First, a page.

If it be in the present life, and from the ordinary course of nature, not purposely modified by the interposition of the will of any human being, nor by any extraordinary interposition of any superior invisible being, that the pleasure or the pain takes place or is expected, it may be said to issue from, or to belong to, the physical sanction.

IV.

If at the hands of a particular person or set of persons in the community, who under names correspondent to that of judge, are chosen for the particular purpose of dispensing it, according to the will of the sovereign or supreme ruling power in the state, it may be said to issue from the political sanction.

V.

If at the hands of such chance persons in the community, as the party in question may happen in the course of his life to have concerns with, according to each man’s spontaneous disposition, and not according to any settled or concerted rule, it may be said to issue from the moral or popular sanction.

Better termed popular, as more directly indicative of its constituent cause; as likewise of its relation to the more common phrase public opinion, in French opinion publique, the name there given to that tutelary power, of which of late so much is said, and by which so much is done. The latter appellation is however unhappy and inexpressive; since if opinion is material, it is only in virtue of the influence it exercises over action, through the medium of the affections and the will.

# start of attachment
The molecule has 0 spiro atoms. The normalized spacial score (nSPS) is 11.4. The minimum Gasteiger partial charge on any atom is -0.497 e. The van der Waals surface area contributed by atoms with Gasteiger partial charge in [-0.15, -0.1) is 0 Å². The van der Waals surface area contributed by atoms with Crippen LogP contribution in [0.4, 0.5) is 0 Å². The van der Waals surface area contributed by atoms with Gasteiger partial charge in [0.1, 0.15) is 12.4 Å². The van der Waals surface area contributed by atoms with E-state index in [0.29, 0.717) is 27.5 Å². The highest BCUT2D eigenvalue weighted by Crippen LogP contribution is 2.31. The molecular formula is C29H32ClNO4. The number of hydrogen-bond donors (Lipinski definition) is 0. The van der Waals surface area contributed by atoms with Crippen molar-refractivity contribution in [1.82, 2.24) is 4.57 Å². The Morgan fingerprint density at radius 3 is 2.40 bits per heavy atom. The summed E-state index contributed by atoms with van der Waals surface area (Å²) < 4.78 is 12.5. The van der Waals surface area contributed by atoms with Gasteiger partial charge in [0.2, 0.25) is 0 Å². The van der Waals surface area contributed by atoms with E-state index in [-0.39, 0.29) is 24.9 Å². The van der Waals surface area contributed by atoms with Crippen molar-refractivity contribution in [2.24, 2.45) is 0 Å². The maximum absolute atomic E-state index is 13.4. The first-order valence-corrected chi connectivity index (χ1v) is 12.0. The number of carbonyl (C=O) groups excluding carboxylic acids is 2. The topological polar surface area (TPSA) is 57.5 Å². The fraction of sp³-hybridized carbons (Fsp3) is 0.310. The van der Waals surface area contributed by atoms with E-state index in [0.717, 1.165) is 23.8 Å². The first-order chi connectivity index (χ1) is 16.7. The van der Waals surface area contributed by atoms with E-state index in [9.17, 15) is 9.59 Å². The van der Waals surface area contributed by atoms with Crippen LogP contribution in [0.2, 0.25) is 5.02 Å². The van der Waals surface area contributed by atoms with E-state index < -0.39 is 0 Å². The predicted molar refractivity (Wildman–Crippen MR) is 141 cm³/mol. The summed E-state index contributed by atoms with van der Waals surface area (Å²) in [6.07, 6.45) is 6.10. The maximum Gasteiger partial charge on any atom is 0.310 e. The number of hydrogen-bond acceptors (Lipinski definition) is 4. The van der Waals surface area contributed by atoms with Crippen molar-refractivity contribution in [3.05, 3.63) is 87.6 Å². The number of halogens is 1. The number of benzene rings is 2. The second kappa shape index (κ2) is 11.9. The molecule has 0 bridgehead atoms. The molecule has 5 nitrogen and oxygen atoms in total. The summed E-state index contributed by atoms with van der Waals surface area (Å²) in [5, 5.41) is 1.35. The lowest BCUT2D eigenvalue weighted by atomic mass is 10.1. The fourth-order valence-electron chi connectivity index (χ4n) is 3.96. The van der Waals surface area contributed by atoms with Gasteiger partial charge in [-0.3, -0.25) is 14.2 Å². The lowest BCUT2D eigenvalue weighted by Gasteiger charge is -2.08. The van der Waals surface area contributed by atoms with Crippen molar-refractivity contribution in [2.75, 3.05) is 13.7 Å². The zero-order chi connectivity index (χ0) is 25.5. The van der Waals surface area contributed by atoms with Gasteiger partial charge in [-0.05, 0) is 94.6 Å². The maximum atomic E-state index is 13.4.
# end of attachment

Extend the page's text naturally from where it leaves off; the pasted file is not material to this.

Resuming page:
VI.

If from the immediate hand of a superior invisible being, either in the present life, or in a future, it may be said to issue from the religious sanction.

VII.

Pleasures or pains which may be expected to issue from the physical, political, or moral sanctions, must all of them be expected to be experienced, if ever, in the present life: those which may be expected to issue from the religious sanction, may be expected to be experienced either in the present life or in a future.

VIII.

Those which can be experienced in the present life, can of course be no others than such as human nature in the course of the present life is susceptible of: and from each of these sources may flow all the pleasures or pains of which, in the course of the present life, human nature is susceptible. With regard to these, then (with which alone we have in this place any concern), those of them which belong to any one of those sanctions, differ not ultimately in kind from those which belong to any one of the other three: the only difference there is among them lies in the circumstances that accompany their production. A suffering which befals a man in the natural and spontaneous course of things, shall be styled, for instance, a calamity; in which case, if it be supposed to befal him through any imprudence of his, it may be styled a punishment issuing from the physical sanction. Now this same suffering, if inflicted by the law, will be what is commonly called a punishment; if incurred for want of any friendly assistance, which the misconduct, or supposed misconduct, of the sufferer has occasioned to be withholden, a punishment issuing from the moral sanction; if through the immediate interposition of a particular providence, a punishment issuing from the religious sanction.

IX.